SPORTS MEDICINE
October 22, 2013

Football's Impact on The Brain

Former football players may have "pronounced" brain abnormalities, even if they do not have dementia.

When the National Football League reached a $765 million settlement in late August with over 4500 former players suffering from brain injuries as a result of playing pro football, feelings were mixed, to say the least. Many players and their families were grateful to put the legal battle behind them, but many also felt the NFL had gotten off too easy.

The plaintiffs in the suit alleged that the NFL deliberately promoted misinformation about mild traumatic brain injuries — denying scientific data on concussion risks. The settlement money is being used to fund medical exams, concussion-related compensation, and medical research for retired NFL players and their families, and to pay litigation expenses.

“Pronounced Abnormalities” Before Major Symptoms Ever Show Up

Studies have identified the serious brain damage that can occur with repeated traumas to the head as a key cause of dementia later in life.

Now new research suggests that even players with few symptoms often have serious brain changes. The extent of the damage to players' brains could be more far-reaching than anyone had suspected.

The studies and the recent NFL settlement highlight the risks of American football, but soccer players are at risk as well, particularly those who head the ball frequently.

It's not unusual for an individual who has had a blow to the head to perform relatively well on a neuropsychological testing battery, and then go on to struggle in everyday life.

Traumatic brain injuries, TBIs, and chronic traumatic encephalopathy (CTE) are becoming household terms, as parents of school-age players become aware of the cumulative and long-term effects of repeated hits to the head. Better helmets and rules to reduce contact may help, though better helmets can also result in rougher play. Other groups are putting pressure on the NFL to revamp the rules of play so that brain damage is less likely, but so far little has changed.

Thirteen ex-NFL players who had neurological problems but who weren’t diagnosed with any kind of brain disease were asked to do color sorting tasks while their brains were scanned with MRI. Sixty healthy people were also tested as controls.

Frontal Lobe Changes Affect Planning, Decision-Making
The ex-NFL players all had far more difficulty with the cognitive tasks than those in the control group, and their brain activity in the frontal lobe was significantly altered compared to that of controls.

The frontal lobe is the seat of our executive function, decision-making, and other high-level cognitive abilities we rely on every day. It’s likely, the authors said, that the neurological problems the ex-players had experienced were the result of these frontal lobe changes.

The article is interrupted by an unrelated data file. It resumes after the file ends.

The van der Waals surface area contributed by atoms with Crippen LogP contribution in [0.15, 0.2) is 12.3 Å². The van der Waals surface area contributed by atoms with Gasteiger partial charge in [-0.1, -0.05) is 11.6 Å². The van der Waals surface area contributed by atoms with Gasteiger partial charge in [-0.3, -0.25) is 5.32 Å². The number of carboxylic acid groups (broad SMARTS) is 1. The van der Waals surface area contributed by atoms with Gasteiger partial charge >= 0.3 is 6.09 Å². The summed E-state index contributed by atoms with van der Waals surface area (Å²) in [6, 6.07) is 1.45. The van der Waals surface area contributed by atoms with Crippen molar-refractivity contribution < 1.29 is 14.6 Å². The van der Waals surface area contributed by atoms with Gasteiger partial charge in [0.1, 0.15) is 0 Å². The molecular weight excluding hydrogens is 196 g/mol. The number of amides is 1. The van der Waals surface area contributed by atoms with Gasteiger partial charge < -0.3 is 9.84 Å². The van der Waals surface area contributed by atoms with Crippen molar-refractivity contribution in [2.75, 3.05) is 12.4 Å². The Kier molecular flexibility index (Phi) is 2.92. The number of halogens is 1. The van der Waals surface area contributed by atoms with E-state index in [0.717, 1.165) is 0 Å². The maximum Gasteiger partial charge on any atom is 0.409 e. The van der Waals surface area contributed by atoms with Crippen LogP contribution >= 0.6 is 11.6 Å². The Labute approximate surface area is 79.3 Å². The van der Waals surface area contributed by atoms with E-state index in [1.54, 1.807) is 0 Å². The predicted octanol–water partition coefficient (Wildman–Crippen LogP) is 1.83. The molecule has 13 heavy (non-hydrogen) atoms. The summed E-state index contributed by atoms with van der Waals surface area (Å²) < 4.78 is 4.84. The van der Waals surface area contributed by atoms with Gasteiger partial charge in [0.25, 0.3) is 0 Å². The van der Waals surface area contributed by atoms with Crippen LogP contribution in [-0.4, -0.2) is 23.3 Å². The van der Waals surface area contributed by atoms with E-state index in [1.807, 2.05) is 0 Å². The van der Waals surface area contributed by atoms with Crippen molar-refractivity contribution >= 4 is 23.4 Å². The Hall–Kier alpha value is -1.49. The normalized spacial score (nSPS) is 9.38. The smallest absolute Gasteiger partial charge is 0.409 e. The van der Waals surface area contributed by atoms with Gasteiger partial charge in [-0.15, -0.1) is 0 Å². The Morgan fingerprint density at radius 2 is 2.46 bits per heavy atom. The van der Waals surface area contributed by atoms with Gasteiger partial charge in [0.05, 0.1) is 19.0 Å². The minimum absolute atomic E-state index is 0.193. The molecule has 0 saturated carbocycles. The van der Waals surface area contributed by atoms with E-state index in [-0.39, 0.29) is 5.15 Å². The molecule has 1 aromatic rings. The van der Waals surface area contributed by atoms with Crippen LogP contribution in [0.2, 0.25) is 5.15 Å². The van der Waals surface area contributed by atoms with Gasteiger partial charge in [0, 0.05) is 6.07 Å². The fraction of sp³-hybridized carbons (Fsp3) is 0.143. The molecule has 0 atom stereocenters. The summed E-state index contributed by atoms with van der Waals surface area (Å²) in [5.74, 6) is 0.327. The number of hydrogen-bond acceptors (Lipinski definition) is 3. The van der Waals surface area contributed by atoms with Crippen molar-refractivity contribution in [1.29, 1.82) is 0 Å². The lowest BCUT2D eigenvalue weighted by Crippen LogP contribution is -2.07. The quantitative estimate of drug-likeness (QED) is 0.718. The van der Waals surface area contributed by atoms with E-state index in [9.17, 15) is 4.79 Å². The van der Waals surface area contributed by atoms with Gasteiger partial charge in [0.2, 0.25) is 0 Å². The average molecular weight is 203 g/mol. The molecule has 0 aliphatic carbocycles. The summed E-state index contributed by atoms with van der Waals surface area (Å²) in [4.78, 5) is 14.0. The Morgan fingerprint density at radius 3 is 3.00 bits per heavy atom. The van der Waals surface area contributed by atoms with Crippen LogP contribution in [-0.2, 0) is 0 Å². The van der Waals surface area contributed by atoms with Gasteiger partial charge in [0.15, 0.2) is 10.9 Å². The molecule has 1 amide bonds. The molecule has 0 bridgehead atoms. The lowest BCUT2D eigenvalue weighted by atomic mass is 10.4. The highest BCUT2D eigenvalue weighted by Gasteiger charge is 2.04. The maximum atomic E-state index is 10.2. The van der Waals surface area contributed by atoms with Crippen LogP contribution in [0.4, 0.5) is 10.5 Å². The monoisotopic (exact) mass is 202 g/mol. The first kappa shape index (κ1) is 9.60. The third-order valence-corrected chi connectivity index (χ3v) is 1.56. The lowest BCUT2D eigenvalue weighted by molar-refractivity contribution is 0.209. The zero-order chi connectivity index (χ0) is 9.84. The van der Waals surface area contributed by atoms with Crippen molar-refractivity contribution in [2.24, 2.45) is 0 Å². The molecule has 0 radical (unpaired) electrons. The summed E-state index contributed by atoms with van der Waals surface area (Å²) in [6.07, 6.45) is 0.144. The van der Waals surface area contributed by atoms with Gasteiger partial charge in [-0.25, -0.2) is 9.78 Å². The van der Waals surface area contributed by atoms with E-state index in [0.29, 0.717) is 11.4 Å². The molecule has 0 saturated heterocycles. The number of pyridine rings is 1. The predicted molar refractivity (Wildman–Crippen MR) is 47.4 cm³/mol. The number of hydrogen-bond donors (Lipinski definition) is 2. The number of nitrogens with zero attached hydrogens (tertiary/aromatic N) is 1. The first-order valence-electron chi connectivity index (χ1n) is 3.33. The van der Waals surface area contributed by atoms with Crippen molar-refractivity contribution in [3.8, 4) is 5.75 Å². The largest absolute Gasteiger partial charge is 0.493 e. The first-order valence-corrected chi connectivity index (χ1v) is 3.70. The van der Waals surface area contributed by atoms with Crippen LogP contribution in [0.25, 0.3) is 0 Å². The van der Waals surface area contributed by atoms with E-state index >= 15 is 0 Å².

“The NFL alumni showed some of the most pronounced abnormalities in brain activity that I have ever seen,” lead author Adam Hampshire said in a statement.

Even more striking was the fact that the amount of brain abnormality in each player seemed to correlate with the number of serious head traumas he’d had during his career.

“The critical fact is that the level of brain abnormality correlates strongly with the measure of head impacts of great enough severity to warrant being taken out of play. This means that it is highly likely that damage caused by blows to the head accumulate towards an executive impairment in later life,” Hampshire said.

Players in Search of a Diagnosis

The problem, say the authors, is that the tests we have to detect neurological problems in players and former players aren’t very effective. “It's not unusual for an individual who has had a blow to the head to perform relatively well on a neuropsychological testing battery, and then go on to struggle in everyday life,” they said.

The findings highlight the need to track this gray area of brain disease in players across seasons to monitor brain changes over time.

This may be why the ex-players in this study were complaining of neurological symptoms but undiagnosed with any disease. Adding MRI — magnetic resonance imaging — to the standard tests might reveal more about what’s going on in the brain, especially, the authors said, for former players who are trying to negotiate compensation for their career-related neurological problems.

Giving players scans as part of annual checkups could help pinpoint damage during a player’s career, rather than after the fact and possibly prevent further damage.

The findings highlight the need to track this gray area of brain disease in players across seasons to monitor brain changes over time. The authors urge that such tracking would be a huge step in understanding how the changes develop, and how rapidly.

The study was carried out by a team at University of Western Ontario and is published in Scientific Reports.

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